ALBANY — Declaring that “government has failed to do what government should be doing,” Gov. Andrew M. Cuomo moved on Monday to assert his influence over New York State's education policy, appointing a former Citigroup chairman to lead a new commission charged with improving student performance.
The leader of the new panel, Richard D. Parsons, had also been the chairman and chief executive of Time Warner.
Mr. Cuomo, seated in his ceremonial office behind a placard that read “Putting Students First,” called for a “soup-to-nuts” review of the state’s education system. Among the topics he asked the panel to consider were teacher recruitment, school financing and the consolidation of school bureaucracies.
“I want a blueprint,” Mr. Cuomo said. “I want a report that can be translated into legislation, which can be translated and enacted into an action plan to make this state’s education system the best on the globe. Period. That’s what we’re looking for.”
Mr. Cuomo has made education an increasing priority. This year, he negotiated the creation of a more rigorous evaluation system for teachers, and he is currently trying to broker a dispute over whether the evaluations should be released publicly.
He asked the commission to submit preliminary recommendations by Dec. 1. On Monday, Mr. Parsons declined to answer questions about specific ideas the panel might pursue, saying the commission needed time to get its footing.
“None of us are here today to sort of beat up on the public school system,” Mr. Parsons said. He noted that the state had many excellent public schools, adding, “We’re going to be trying to figure out: How do you make excellence systemic reality across the board, as opposed to the exception?”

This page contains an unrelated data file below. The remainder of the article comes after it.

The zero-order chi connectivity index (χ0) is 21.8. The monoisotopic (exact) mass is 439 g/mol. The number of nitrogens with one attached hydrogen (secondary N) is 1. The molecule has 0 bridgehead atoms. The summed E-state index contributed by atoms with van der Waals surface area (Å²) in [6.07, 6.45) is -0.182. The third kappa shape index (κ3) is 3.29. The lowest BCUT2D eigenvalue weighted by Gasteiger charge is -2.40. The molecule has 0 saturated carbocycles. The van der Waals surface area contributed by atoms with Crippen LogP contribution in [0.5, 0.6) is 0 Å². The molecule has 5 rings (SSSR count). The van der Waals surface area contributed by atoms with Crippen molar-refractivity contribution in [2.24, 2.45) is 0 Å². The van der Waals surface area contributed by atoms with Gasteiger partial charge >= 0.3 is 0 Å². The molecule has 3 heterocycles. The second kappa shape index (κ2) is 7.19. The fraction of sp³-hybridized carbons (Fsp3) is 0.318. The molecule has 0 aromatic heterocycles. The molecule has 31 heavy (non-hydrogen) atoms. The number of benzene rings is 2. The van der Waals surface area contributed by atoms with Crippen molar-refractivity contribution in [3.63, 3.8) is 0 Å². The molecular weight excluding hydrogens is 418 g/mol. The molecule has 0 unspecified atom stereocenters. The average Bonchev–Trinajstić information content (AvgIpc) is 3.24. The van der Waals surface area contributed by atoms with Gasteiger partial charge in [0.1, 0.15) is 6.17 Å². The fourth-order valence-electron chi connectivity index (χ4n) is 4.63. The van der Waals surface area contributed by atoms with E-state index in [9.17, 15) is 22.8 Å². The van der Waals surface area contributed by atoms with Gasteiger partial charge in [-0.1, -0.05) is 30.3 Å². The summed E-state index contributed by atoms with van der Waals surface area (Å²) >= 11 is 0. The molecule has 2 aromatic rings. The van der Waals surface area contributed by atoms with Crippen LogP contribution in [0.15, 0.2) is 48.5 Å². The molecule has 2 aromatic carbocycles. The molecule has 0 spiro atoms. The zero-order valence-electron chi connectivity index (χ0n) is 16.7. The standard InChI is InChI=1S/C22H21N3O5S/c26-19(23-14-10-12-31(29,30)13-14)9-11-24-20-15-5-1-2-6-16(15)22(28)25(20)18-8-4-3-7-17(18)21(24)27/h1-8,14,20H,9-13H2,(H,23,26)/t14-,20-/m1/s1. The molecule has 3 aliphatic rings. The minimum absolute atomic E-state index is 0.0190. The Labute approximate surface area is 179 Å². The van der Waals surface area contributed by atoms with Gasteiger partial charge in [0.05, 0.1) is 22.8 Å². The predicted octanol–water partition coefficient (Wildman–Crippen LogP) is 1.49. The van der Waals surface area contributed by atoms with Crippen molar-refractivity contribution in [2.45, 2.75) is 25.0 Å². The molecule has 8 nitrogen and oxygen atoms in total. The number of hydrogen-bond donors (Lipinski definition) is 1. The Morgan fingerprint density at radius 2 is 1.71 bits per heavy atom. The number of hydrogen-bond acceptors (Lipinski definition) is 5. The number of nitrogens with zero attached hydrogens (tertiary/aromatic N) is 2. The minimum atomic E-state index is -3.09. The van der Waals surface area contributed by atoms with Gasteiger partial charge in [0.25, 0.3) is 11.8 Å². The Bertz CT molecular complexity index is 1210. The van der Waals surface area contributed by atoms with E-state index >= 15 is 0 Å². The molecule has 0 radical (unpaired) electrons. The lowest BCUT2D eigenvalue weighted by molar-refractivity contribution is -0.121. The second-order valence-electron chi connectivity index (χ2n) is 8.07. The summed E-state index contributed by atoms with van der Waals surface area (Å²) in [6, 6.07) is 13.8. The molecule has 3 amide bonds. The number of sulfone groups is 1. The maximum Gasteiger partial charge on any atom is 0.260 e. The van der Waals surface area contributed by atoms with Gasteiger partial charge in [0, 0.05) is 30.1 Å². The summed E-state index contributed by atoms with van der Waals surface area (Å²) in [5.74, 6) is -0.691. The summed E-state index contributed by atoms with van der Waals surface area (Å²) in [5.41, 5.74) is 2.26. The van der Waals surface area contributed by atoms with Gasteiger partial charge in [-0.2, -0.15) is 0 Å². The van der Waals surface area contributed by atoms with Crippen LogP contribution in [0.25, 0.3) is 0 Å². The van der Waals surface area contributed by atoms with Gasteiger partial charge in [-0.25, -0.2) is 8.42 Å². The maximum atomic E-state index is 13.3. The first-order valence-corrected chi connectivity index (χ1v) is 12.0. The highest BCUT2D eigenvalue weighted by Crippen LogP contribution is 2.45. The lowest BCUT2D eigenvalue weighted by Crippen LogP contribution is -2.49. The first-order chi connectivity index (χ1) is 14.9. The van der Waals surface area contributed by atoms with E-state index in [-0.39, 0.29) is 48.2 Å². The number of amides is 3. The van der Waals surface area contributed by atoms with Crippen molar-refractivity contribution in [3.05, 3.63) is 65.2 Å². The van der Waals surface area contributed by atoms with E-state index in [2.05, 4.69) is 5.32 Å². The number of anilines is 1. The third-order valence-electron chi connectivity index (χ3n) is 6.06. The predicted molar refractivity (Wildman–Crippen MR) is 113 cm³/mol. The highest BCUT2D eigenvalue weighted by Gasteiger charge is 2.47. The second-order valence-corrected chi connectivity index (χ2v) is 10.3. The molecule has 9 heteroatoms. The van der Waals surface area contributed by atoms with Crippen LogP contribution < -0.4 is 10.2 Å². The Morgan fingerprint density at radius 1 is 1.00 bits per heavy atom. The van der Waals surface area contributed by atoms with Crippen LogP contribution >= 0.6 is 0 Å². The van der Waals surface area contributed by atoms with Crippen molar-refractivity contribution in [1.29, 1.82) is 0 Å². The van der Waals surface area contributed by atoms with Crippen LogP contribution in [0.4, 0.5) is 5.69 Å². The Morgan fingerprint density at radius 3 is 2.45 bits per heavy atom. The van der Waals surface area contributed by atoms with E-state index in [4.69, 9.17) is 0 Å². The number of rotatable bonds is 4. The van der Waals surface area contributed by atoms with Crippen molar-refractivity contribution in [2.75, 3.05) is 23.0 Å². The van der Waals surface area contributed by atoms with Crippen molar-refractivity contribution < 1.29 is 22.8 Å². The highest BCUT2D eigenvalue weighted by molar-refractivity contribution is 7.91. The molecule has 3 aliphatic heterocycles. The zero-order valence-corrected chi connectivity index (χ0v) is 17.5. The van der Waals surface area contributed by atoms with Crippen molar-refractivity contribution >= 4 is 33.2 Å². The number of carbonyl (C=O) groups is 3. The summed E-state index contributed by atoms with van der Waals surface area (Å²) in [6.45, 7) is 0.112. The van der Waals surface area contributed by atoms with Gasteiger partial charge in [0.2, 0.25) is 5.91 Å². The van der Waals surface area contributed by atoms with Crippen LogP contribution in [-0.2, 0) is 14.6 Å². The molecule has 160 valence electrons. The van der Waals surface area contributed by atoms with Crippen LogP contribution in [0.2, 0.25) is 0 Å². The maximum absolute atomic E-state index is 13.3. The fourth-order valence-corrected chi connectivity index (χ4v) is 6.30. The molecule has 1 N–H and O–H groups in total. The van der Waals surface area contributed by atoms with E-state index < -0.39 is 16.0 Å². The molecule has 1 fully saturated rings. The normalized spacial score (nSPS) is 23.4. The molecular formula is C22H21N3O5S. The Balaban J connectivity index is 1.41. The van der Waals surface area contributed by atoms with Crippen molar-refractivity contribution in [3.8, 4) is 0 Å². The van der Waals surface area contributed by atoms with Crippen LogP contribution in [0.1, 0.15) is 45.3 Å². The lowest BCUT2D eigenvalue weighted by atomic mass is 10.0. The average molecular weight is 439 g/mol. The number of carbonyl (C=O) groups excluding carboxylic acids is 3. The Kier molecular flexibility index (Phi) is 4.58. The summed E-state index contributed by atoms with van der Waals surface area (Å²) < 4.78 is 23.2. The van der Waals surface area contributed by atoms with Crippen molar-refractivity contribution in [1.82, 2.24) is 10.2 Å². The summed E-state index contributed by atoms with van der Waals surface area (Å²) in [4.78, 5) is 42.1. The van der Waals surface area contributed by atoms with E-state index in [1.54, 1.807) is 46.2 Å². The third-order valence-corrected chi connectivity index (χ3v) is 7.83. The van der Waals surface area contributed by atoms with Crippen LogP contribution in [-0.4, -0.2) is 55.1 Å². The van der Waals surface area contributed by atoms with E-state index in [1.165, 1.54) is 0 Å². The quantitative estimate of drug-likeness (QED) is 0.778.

Other commission members include Randi Weingarten, the president of the American Federation of Teachers, and Geoffrey Canada, the leader of the Harlem Children’s Zone. The chancellors of the State and City Universities of New York are also members, as is John B. King Jr., the state education commissioner.
But the panel does not include anyone from a parent advocacy group, an omission that some education advocates were quick to point out, nor any members of the Board of Regents, which is charged with overseeing the state’s education policy.
Leonie Haimson, founder and executive director of Class Size Matters, made up largely of New York City parents, sent a Twitter message expressing her disappointment.
"I'm upset and sure other parents are as well," she said in an e-mail. "He seems so eager to say that he speaks for the students, by ignoring what parents have to say. Instead he selected the same bunch of corporate reformers, out to impose their large scale experiments on our kids."
Asked whether his commission had stepped on the turf of the Board of Regents, Mr. Cuomo said that Dr. King would represent the board on the panel.
The news release from the governor's office includes the list of commission members and their affiliations. An administration official said part of its work would involve holding public hearings around the state.
The formation of the commission came as Mr. Cuomo’s office disclosed that David Wakelyn, an education adviser, was leaving the administration.
Mr. Cuomo appointed Mr. Wakelyn, an official at the National Governors Association, in September to serve as his deputy secretary for education. A spokesman for Mr. Cuomo said Mr. Wakelyn had submitted his resignation to take a consulting position.